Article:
Common Diet Supplements Useless For Lowering Cholesterol: Study – Kaiser Health News

Six commonly used supplements, like fish oil or garlic pills, marketed for improving heart health did not lower cholesterol, compared with medication or placebo in a study. Potential heavy metal contaminants in dark chocolate and a ban on gas stoves are among other news.
The (Cleveland) Plain Dealer: Popular ‘Heart-Healthy’ Dietary Supplements Don’t Lower Cholesterol, New Cleveland Clinic Study Suggests
If you’re taking fish oil or garlic pills to lower cholesterol, a new Cleveland Clinic study suggests it’s a waste of money. Six commonly used dietary supplements marketed for improving heart health did not lower “bad cholesterol” when compared to a low-dose cholesterol-lowering medication or placebo, in the Clinic study. (Washington, 12/19)
In other health and wellness news —
Chicago Tribune: Gas Stoves Could Be Banned In 2023, Top Federal Official Says
Citing studies that link gas stoves to health problems, including asthma in children, a U.S. Consumer Product Safety Commission official said his agency will begin a formal review process that could lead to new regulations. (Schoenberg, 12/17)
NPR: Should You Worry About Lead In Your Dark Chocolate Bar?
Dark chocolate has long been touted as having health benefits. We've been told it can improve our moods, decrease inflammation and even increase blood flow. But some researchers are now warning of heavy metals in some of our favorite dark chocolate bars. (Ahn, 12/17)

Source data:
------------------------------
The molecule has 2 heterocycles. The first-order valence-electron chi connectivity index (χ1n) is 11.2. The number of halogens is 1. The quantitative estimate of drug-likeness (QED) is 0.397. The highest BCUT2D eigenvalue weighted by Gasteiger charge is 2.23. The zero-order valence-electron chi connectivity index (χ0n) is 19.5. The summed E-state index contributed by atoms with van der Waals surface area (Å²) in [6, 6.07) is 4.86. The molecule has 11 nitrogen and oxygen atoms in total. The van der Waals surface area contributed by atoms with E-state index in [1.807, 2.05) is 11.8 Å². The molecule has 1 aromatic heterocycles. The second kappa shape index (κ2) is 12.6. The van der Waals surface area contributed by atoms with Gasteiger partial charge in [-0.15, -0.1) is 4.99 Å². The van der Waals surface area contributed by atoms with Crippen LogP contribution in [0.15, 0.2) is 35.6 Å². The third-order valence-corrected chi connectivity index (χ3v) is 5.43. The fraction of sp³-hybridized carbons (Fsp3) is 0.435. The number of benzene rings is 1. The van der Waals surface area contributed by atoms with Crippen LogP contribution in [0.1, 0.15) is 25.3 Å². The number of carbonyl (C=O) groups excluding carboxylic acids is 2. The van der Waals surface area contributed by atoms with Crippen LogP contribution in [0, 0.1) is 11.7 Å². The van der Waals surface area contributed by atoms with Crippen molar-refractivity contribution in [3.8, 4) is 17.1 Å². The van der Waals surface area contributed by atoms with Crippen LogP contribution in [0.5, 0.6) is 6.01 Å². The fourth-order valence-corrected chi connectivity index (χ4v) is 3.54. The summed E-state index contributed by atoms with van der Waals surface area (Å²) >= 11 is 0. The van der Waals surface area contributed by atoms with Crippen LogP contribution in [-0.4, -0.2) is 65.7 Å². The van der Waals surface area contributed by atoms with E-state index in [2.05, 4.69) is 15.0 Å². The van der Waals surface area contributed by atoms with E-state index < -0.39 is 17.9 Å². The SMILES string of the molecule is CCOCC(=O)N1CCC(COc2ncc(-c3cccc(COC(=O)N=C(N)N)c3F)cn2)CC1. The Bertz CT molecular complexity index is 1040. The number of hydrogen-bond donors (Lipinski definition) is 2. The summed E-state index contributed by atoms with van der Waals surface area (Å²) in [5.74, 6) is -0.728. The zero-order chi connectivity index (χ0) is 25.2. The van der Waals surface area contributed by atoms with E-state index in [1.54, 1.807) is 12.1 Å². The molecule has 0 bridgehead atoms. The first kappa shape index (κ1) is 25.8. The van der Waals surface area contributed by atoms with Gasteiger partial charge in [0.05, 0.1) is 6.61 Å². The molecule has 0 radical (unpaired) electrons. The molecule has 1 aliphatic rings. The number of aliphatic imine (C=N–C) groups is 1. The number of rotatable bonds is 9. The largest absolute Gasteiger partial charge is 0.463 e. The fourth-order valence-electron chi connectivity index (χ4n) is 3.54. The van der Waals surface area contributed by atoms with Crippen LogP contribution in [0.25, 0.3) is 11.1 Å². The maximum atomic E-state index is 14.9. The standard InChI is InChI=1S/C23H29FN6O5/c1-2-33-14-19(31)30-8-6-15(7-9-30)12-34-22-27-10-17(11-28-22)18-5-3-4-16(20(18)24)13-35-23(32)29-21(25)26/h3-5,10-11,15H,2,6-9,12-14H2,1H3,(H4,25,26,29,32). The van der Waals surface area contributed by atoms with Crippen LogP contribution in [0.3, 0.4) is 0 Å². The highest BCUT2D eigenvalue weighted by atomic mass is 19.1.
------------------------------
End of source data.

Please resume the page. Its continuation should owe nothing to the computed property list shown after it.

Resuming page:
Fox News: CDC Investigating Multistate Outbreak Of Norovirus Stemming From Raw Texas Oysters
Eight states are among those impacted by an outbreak of norovirus linked to raw oysters from Texas, according to the Centers for Disease Control and Prevention (CDC). Along with the Lone Star state, others include Alabama, Florida, Georgia, Louisiana, Mississippi, North Carolina and Tennessee. (Salvatore, 12/18)
KHN: HIV Outbreak Persists As Officials Push Back Against Containment Efforts
Brooke Parker has spent the past two years combing riverside homeless encampments, abandoned houses, and less traveled roads to help contain a lingering HIV outbreak that has disproportionately affected those who live on society’s margins. She shows up to build trust with those she encounters and offers water, condoms, referrals to services, and opportunities to be tested for HIV — anything she can muster that might be useful to someone in need. (Sisk, 12/19)
The New York Times: Why Many Older Women Are Getting Pap Tests They Don’t Need
“Stopping at 65 is not OK for every woman,” said Sarah Feldman, a gynecologic oncologist at Brigham and Women’s Hospital in Boston and the co-author of an editorial accompanying Dr. Qin’s study. Some women are deemed high-risk because of a history of cervical cancer or precancerous lesions, or because of compromised immune systems. These women should continue screening, sometimes for as long as 25 years after a positive test result, Dr. Feldman said. (Span, 12/18)
KHN: After Tuition, Books, And Room And Board, Colleges’ Rising Health Fees Hit A Nerve
You’ve compared tuition. Reviewed on-campus housing costs. Even digested student meal plan prices. But have you thought about how much your son’s or daughter’s dream school will charge for health coverage? You might be in for a shock. (Galewitz, 12/19)
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